A multivariate statistical analysis of the developing human brain in preterm infants

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Thomaz C.E.
Boardman J.P.
Counsell S.
Hill D.L.G.
Hajnal J.V.
Edwards A.D.
Rutherford M.A.
Gillies D.F.
Rueckert D.
Image and Vision Computing
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THOMAZ, C. E.;Thomaz, Carlos E;Thomaz, Carlos Eduardo;THOMAZ, C.E.;THOMAZ, CARLOS E.;THOMAZ, C.;THOMAZ, CARLOS; BOARDMAN, James; COUNSELL, Serena; HILL, Derek L. G.; HAJNAL, Jo V.; EDWARDS, David; RUTHERFORD, Mary A.; GILLIES, D. F.; RUECKERT, Daniel. A Multivariate Statistical Analysis of the Developing Human Brain in Preterm Infants. Image and Vision Computing, v. 25, n. 6, p. 981-994, 2007.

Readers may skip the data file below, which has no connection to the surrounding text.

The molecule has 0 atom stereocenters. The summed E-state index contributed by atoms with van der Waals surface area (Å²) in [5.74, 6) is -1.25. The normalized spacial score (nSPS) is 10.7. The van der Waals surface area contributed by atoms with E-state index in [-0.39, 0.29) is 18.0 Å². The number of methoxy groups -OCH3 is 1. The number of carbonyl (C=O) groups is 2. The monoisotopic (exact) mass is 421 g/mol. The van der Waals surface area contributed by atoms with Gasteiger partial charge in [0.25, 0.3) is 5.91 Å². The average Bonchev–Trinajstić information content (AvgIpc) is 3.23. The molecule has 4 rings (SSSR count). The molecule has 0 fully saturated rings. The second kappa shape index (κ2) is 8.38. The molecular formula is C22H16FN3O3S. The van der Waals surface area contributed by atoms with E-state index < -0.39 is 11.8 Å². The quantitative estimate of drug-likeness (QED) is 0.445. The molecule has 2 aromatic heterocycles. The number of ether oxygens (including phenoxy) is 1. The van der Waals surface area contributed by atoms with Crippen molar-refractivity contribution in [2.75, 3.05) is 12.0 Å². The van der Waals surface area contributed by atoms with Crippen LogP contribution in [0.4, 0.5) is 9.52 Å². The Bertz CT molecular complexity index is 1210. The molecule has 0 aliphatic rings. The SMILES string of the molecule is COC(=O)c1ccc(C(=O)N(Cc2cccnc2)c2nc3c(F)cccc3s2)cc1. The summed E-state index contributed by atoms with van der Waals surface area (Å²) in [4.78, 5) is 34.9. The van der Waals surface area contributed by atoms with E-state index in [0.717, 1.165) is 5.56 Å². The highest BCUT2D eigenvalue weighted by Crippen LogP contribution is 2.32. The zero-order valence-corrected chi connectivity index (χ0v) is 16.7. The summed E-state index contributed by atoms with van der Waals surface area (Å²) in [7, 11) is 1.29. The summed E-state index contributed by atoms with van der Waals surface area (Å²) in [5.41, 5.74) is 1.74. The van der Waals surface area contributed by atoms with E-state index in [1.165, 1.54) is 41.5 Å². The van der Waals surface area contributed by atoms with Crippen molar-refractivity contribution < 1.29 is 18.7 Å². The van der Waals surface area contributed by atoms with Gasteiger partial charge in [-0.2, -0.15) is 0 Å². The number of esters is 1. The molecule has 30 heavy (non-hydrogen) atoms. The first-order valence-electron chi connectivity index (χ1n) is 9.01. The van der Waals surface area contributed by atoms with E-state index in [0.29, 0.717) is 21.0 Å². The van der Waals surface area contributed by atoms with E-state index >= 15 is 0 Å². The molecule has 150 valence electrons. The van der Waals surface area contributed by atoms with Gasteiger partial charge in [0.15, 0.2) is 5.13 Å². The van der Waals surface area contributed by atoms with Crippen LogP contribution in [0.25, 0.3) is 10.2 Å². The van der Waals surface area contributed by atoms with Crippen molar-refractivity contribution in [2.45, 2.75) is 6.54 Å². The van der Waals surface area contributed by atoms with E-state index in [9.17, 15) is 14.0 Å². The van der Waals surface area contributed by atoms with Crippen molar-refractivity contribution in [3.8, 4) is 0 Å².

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Preterm delivery accounts for 5% of all deliveries and its consequences contribute to significant individual, medical, and social problems. The neuroanatomical substrates of these disorders are not known, but are essential for understanding mechanisms of causation, and developing strategies for intervention. In the recent years, multivariate pattern recognition methods that analyse all voxels simultaneously have been proposed to characterise the neuroanatomical differences between a reference group of magnetic resonance (MR) images and the population under investigation. Most of these techniques have overcome the difficulty of dealing with the inherent high dimensionality of 3D MR brain image data by using pre-processed segmented images or a small number of specific features. However, an intuitive way of mapping the classification results back into the original image domain for further interpretation remains challenging. In this paper, we propose the idea of using Principal Components Analysis (PCA) plus the maximum uncertainty Linear Discriminant Analysis (MLDA) approach to classify and analyse MR brain images that have been aligned with either affine or non-rigid registration techniques. This approach avoids the computation costs intrinsic to commonly used covariance-based optimisation processes for solving small sample size problems, resulting in a simple and efficient implementation for the maximisation and interpretation of the Fisher's classification results. In order to demonstrate the effectiveness of the approach, we have used a neonatal MR brain data set that contains images of 93 preterm infants at term equivalent age and 20 term controls. Our results indicate that the two-stage linear framework makes clear the statistical differences between the control and preterm samples, showing a classification accuracy of 95.0% and 97.8% for the controls and preterms samples, respectively, using the leave-one-out method. Moreover, it provides a simple and intuitive method of visually analysing the differences between preterm infants at term equivalent age and the control group, such as differences in cerebrospinal fluid spaces, structure of the corpus callosum, and subtle differences in myelination. © 2006 Elsevier B.V. All rights reserved.